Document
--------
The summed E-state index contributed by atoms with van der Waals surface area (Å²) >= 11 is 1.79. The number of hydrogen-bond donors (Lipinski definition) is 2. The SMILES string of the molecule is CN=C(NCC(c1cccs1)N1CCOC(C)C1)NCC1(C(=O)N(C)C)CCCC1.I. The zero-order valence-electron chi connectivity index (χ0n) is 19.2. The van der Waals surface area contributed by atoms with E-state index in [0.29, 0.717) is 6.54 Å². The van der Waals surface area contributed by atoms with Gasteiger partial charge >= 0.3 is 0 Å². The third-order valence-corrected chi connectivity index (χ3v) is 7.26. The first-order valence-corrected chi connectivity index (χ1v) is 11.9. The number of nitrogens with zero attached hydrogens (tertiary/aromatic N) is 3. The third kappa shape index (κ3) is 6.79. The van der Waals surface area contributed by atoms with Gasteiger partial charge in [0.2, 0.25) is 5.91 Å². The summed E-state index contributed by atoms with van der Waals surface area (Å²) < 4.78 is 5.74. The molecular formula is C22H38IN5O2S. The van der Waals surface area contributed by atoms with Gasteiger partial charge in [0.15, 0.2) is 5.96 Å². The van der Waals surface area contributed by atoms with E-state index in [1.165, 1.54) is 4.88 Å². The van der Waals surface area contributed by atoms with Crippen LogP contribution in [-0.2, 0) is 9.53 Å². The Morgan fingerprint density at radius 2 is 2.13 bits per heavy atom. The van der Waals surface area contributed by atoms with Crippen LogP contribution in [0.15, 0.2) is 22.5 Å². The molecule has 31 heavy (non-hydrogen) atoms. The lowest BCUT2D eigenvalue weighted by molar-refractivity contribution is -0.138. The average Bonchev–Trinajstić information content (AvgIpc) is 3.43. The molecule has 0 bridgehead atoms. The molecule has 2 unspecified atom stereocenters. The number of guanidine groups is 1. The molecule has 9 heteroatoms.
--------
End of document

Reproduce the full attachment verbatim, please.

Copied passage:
The summed E-state index contributed by atoms with van der Waals surface area (Å²) >= 11 is 1.79. The number of hydrogen-bond donors (Lipinski definition) is 2. The SMILES string of the molecule is CN=C(NCC(c1cccs1)N1CCOC(C)C1)NCC1(C(=O)N(C)C)CCCC1.I. The zero-order valence-electron chi connectivity index (χ0n) is 19.2. The van der Waals surface area contributed by atoms with E-state index in [0.29, 0.717) is 6.54 Å². The van der Waals surface area contributed by atoms with Gasteiger partial charge >= 0.3 is 0 Å². The third-order valence-corrected chi connectivity index (χ3v) is 7.26. The first-order valence-corrected chi connectivity index (χ1v) is 11.9. The number of nitrogens with zero attached hydrogens (tertiary/aromatic N) is 3. The third kappa shape index (κ3) is 6.79. The van der Waals surface area contributed by atoms with Gasteiger partial charge in [0.2, 0.25) is 5.91 Å². The summed E-state index contributed by atoms with van der Waals surface area (Å²) < 4.78 is 5.74. The molecular formula is C22H38IN5O2S. The van der Waals surface area contributed by atoms with Gasteiger partial charge in [0.15, 0.2) is 5.96 Å². The van der Waals surface area contributed by atoms with E-state index in [1.165, 1.54) is 4.88 Å². The van der Waals surface area contributed by atoms with Crippen LogP contribution in [-0.2, 0) is 9.53 Å². The Morgan fingerprint density at radius 2 is 2.13 bits per heavy atom. The van der Waals surface area contributed by atoms with Crippen LogP contribution in [0.15, 0.2) is 22.5 Å². The molecule has 31 heavy (non-hydrogen) atoms. The lowest BCUT2D eigenvalue weighted by molar-refractivity contribution is -0.138. The average Bonchev–Trinajstić information content (AvgIpc) is 3.43. The molecule has 0 bridgehead atoms. The molecule has 2 unspecified atom stereocenters. The number of guanidine groups is 1. The molecule has 9 heteroatoms.